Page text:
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Third Trial of PitStop Ploughshares Begins in Four Courts

category dublin | anti-war / imperialism | feature author Sunday July 09, 2006 02:14author by Paul MacGiolla Bán Report this post to the editors

Anti-war activists on trial in the Four Courts this week

featured image
The Catholic Worker 5 with Archbishop Desmond Tutu
On 3rd February 2003, five individuals took part in an anti-war action at Shannon airport. This action involved disabling a US Navy war plane that was using Ireland as a pit stop on its way to Iraq. The five were equipped with hammers, and set about disarming the plane using these tools. They were arrested on the scene and were charged with causing criminal damage worth US$2.5 million.

The first trial began in March 2005, but ended in a mistrial. A second trial in October 2005 also collapsed when it emerged that the newly appointed judge had a personal relationship with US president George W Bush, whose administration instigated the invasion of Iraq. The five will now stand trial at the Four Courts from July 5th to 19th.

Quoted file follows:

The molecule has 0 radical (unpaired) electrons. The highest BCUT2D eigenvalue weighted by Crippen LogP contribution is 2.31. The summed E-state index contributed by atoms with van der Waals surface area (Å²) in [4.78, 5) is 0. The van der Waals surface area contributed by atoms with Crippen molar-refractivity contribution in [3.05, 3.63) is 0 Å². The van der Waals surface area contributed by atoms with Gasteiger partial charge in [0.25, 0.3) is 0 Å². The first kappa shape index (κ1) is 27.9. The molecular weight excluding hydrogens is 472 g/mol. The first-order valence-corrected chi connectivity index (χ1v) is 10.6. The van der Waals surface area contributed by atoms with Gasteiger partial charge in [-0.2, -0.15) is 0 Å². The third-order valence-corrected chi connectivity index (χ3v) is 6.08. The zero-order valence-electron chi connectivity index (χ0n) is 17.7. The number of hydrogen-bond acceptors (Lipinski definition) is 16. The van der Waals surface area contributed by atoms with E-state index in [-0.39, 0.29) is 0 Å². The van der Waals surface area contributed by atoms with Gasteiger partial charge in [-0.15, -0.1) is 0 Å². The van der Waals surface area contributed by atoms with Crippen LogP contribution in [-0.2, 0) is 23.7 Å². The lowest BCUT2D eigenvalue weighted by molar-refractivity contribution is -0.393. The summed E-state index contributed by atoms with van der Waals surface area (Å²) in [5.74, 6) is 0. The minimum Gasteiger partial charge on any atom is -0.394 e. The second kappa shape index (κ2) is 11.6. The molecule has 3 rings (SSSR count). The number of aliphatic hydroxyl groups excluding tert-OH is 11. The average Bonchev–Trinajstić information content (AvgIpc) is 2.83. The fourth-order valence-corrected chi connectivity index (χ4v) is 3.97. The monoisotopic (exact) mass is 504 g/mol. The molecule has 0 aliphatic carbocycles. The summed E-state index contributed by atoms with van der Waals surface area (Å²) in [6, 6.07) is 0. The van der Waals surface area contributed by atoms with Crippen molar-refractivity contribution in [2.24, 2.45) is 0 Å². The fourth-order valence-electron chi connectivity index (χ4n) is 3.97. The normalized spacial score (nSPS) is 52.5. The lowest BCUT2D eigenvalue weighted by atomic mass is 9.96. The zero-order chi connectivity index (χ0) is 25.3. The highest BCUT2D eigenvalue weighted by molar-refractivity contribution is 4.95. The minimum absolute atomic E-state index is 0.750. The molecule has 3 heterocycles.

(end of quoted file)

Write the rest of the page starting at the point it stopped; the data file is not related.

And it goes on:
This group is known as the Pit Stop Ploughshares, and the following article contains some thoughts on some of the other activities of the group, to put the action at Shannon in context.

In the discourse about the Pit Stop Ploughshares on indymedia and elsewhere, the focus has obviously been on the disarmament action in Shannon, more than 3 years ago. But there is much more to this group than this, and this action becomes much more meaningful when it is seen in the context of a wider set of activities. As well as taking action against something, the Catholic Worker movement is also about taking positive action for something. As well as acting against injustice and violence, the movement aims to take action to create and sustain peace, community, and a sense of solidarity with those who are socially excluded.

Recent anti-war coverage on indymedia Ireland: Report on warship protest | Photo essay on Ploushares benefit gig | War dead remembered with showers of flowers at Shannon airport | Palme D'Or winner Ken Loach and 'Barley' screenwriter Paul Laverty support the Catholic Workers | Catholic Worker press release | TRIAL UPDATE: Day 1 | Day 2 | Day 3 and 4

More: Peace on Trial website

Continued article: